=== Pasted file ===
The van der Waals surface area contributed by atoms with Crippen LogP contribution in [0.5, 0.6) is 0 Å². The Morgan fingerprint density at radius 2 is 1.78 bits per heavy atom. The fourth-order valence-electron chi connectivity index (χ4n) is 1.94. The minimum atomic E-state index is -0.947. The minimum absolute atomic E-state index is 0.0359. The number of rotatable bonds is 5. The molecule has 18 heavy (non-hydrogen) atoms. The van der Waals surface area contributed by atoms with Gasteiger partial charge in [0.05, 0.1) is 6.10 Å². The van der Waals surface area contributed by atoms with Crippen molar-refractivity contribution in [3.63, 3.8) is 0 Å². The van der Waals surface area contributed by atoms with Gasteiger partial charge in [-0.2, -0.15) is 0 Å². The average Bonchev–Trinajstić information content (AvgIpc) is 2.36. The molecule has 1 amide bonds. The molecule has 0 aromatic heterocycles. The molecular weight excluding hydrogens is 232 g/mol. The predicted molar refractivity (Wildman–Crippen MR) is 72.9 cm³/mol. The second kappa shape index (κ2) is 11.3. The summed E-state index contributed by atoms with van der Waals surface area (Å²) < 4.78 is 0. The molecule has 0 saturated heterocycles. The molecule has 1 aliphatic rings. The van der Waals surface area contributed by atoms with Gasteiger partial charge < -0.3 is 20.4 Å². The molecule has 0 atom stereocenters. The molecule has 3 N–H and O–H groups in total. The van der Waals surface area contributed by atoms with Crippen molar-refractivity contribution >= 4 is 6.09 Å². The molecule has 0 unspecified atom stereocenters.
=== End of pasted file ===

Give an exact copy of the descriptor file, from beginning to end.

The van der Waals surface area contributed by atoms with Crippen LogP contribution in [0.5, 0.6) is 0 Å². The Morgan fingerprint density at radius 2 is 1.78 bits per heavy atom. The fourth-order valence-electron chi connectivity index (χ4n) is 1.94. The minimum atomic E-state index is -0.947. The minimum absolute atomic E-state index is 0.0359. The number of rotatable bonds is 5. The molecule has 18 heavy (non-hydrogen) atoms. The van der Waals surface area contributed by atoms with Gasteiger partial charge in [0.05, 0.1) is 6.10 Å². The van der Waals surface area contributed by atoms with Crippen molar-refractivity contribution in [3.63, 3.8) is 0 Å². The van der Waals surface area contributed by atoms with Gasteiger partial charge in [-0.2, -0.15) is 0 Å². The average Bonchev–Trinajstić information content (AvgIpc) is 2.36. The molecule has 1 amide bonds. The molecule has 0 aromatic heterocycles. The molecular weight excluding hydrogens is 232 g/mol. The predicted molar refractivity (Wildman–Crippen MR) is 72.9 cm³/mol. The second kappa shape index (κ2) is 11.3. The summed E-state index contributed by atoms with van der Waals surface area (Å²) < 4.78 is 0. The molecule has 0 saturated heterocycles. The molecule has 1 aliphatic rings. The van der Waals surface area contributed by atoms with Gasteiger partial charge < -0.3 is 20.4 Å². The molecule has 0 atom stereocenters. The molecule has 3 N–H and O–H groups in total. The van der Waals surface area contributed by atoms with Crippen molar-refractivity contribution >= 4 is 6.09 Å². The molecule has 0 unspecified atom stereocenters.